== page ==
NEW YORK, Oct. 26 (UPI) -- Signs of steady but slow growth in the global economy pushed crude oil prices lower on the first full trading day of the last week of October.
Brent crude oil was down about 0.6 percent from Friday's close to trade at $47.70 in early Monday trading. West Texas Intermediate, the U.S. benchmark price for crude oil, traded at $44.30 per barrel, down about the same as Brent. Both indices are off at least 3.7 percent from the start of October, despite the late September rally sparked in part by Russia's military intervention in Syria.
Crude oil prices continued their slow drift lower through much of October on signs the global economy was struggling to emerge fully from the grips of recession.
The Chinese government last week cut interest rates again in an effort to slow its economic decline. Still outperforming much of the rest of the world, China is slowing steadily from double-digit growth.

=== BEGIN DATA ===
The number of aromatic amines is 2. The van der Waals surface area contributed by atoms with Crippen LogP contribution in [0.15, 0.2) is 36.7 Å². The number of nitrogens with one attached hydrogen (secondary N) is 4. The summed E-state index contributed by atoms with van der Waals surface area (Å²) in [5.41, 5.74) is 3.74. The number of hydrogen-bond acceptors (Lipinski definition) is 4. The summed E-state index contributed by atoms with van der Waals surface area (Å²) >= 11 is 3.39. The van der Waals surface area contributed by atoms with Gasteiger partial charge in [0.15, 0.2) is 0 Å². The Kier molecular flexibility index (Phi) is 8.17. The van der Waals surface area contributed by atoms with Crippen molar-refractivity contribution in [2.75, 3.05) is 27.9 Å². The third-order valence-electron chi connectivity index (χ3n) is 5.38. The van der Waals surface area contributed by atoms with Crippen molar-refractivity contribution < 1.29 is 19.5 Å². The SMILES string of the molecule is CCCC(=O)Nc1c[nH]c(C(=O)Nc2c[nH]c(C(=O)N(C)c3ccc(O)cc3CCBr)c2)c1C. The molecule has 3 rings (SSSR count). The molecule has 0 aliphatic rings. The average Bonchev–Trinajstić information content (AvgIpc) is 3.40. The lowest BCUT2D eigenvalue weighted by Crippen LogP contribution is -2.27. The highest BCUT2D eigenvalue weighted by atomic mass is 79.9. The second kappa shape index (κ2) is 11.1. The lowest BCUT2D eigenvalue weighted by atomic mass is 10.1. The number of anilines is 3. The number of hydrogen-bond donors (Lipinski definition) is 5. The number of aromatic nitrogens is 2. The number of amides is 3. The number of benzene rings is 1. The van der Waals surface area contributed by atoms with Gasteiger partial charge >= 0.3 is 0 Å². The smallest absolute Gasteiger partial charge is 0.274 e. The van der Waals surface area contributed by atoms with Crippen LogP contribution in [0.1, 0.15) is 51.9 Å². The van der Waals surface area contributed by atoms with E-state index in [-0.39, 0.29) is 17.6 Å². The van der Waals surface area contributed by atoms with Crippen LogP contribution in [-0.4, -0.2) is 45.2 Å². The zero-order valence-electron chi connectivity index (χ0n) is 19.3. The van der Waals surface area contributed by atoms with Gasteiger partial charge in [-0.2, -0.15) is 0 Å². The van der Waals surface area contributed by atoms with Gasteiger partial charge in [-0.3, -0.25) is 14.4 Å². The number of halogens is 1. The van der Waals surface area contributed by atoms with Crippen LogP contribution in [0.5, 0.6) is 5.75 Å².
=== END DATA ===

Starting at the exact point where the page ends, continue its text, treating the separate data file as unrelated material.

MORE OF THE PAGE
Zeng Gang, a researcher at the Chinese Academy of Social Sciences, told the official Xinhua News Agency the rate intervention was building a foundation for "stable growth," though the economy still "faces tough challenges."
For Europe, about 18 percent of the people unemployed in the first quarter found jobs in the second quarter. Eurostat, the statistics office for the European Union, reported 14.2 million people, or about 65 percent of those unemployed in the first quarter, were still looking for work.
The seasonally-adjusted unemployment rate for the 19 countries that use the euro was 11 percent. In a sign of lingering weakness, Eurostat said regional annual inflation of -0.1 percent for September was a contraction from the 0.1 percent reported the previous month.
Weak oil prices leaves energy companies with few options apart from cutting spending and staff. Danish energy company Maersk Oil said Monday it would cut about 1,200 jobs by the end of the year in an effort to streamline operations during the market downturn.
Maersk Oil Chief Executive Officer Jakob Thomasen said the market pressure from low crude oil prices is expected "to continue into 2016."